1.6.3 Suffering as Identification with Christ
Christians should not consider persecution as a tragedy, painful as it may be, but as an honour. The Bible talks in glorious terms about the suffering of Christians, viewed as a form of identification with the cross of Christ (Rom. 8:17; Col 1:24).
Continue reading “From Bondage to the Desert – 1.6 The Theology of Glory vs. the Theology of the Cross – 3”
El Greco – Christ Carying the Cross
Google the words atonement and emergent church together, and your computer screen will soon heat up a few degrees. A lively (and not always civilized) debate has broken out among those who defend classical theories of the Atonement and those who see them as some variation of the caricature Dorothy Sayers drew 60 years ago:
God wanted to damn everybody, but his vindictive sadism was sated by the crucifixion of his own Son, who was quite innocent, and, therefore, a particularly attractive victim. He now only damns people who don’t follow Christ or who have never heard of him.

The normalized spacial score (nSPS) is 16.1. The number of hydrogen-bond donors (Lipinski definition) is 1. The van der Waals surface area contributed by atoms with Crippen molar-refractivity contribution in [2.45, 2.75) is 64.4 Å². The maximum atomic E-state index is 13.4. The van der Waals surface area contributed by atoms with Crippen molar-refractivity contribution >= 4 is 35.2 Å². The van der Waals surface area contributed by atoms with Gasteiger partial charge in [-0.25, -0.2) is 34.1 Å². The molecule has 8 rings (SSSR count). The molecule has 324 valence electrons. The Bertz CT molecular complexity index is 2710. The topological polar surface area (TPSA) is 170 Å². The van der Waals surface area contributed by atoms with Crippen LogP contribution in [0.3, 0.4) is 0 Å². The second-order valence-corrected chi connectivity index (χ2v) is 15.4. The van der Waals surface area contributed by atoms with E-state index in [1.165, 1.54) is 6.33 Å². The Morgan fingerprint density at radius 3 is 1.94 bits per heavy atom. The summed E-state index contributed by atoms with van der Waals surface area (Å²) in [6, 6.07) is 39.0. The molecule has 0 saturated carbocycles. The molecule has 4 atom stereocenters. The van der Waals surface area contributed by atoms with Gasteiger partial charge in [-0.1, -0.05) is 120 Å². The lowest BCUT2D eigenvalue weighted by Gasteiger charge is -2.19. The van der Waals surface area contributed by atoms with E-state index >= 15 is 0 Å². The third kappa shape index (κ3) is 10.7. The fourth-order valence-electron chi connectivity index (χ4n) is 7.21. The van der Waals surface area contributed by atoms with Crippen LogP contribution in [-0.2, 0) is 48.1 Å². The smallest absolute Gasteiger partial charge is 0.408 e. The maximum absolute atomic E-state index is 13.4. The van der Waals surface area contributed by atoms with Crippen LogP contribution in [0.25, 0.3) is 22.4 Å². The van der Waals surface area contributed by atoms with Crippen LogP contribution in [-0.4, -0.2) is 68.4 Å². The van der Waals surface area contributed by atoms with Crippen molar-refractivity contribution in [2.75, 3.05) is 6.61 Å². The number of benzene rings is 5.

Since Jesus’ death nearly 2,000 years ago, theologians such as Origen, Anselm of Canterbury, Peter Abelard, and John Calvin have proposed ways of understanding it: as a Ransom paid to Satan, a Satisfaction required by God, a Moral Influence for humanity, a Penal Substitution for the punishment due to humankind. Some of these theories, referencing animal sacrifices and God’s wrath, can make for a hard sell for many in modern
Interested? Read more HERE.